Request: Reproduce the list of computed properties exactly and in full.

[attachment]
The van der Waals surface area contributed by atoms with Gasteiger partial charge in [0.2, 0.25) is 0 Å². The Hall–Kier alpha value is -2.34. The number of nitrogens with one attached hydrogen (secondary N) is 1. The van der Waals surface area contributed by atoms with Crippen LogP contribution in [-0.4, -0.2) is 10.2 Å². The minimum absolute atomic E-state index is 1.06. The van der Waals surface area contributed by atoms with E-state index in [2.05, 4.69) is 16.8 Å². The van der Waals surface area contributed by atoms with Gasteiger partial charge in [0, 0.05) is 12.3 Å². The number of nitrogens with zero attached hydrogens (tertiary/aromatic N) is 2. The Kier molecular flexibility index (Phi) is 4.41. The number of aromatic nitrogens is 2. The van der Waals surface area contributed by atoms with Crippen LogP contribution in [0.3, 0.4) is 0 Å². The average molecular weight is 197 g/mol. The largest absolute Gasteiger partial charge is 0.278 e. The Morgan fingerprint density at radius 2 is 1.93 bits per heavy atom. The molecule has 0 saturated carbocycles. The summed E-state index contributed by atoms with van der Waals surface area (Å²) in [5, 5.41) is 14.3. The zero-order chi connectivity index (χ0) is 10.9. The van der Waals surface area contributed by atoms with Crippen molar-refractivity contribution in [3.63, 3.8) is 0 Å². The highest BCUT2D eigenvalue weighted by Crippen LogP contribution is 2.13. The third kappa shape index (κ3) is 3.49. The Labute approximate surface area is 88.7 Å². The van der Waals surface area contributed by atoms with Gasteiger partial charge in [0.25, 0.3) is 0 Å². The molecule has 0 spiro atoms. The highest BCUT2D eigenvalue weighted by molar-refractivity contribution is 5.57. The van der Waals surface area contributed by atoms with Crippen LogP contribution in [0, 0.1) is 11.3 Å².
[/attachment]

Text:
The van der Waals surface area contributed by atoms with Gasteiger partial charge in [0.2, 0.25) is 0 Å². The Hall–Kier alpha value is -2.34. The number of nitrogens with one attached hydrogen (secondary N) is 1. The van der Waals surface area contributed by atoms with Crippen LogP contribution in [-0.4, -0.2) is 10.2 Å². The minimum absolute atomic E-state index is 1.06. The van der Waals surface area contributed by atoms with E-state index in [2.05, 4.69) is 16.8 Å². The van der Waals surface area contributed by atoms with Gasteiger partial charge in [0, 0.05) is 12.3 Å². The number of nitrogens with zero attached hydrogens (tertiary/aromatic N) is 2. The Kier molecular flexibility index (Phi) is 4.41. The number of aromatic nitrogens is 2. The van der Waals surface area contributed by atoms with Crippen LogP contribution in [0.3, 0.4) is 0 Å². The average molecular weight is 197 g/mol. The largest absolute Gasteiger partial charge is 0.278 e. The Morgan fingerprint density at radius 2 is 1.93 bits per heavy atom. The molecule has 0 saturated carbocycles. The summed E-state index contributed by atoms with van der Waals surface area (Å²) in [5, 5.41) is 14.3. The zero-order chi connectivity index (χ0) is 10.9. The van der Waals surface area contributed by atoms with Crippen molar-refractivity contribution in [3.63, 3.8) is 0 Å². The highest BCUT2D eigenvalue weighted by Crippen LogP contribution is 2.13. The third kappa shape index (κ3) is 3.49. The Labute approximate surface area is 88.7 Å². The van der Waals surface area contributed by atoms with Gasteiger partial charge in [0.25, 0.3) is 0 Å². The molecule has 0 spiro atoms. The highest BCUT2D eigenvalue weighted by molar-refractivity contribution is 5.57. The van der Waals surface area contributed by atoms with Crippen LogP contribution in [0, 0.1) is 11.3 Å².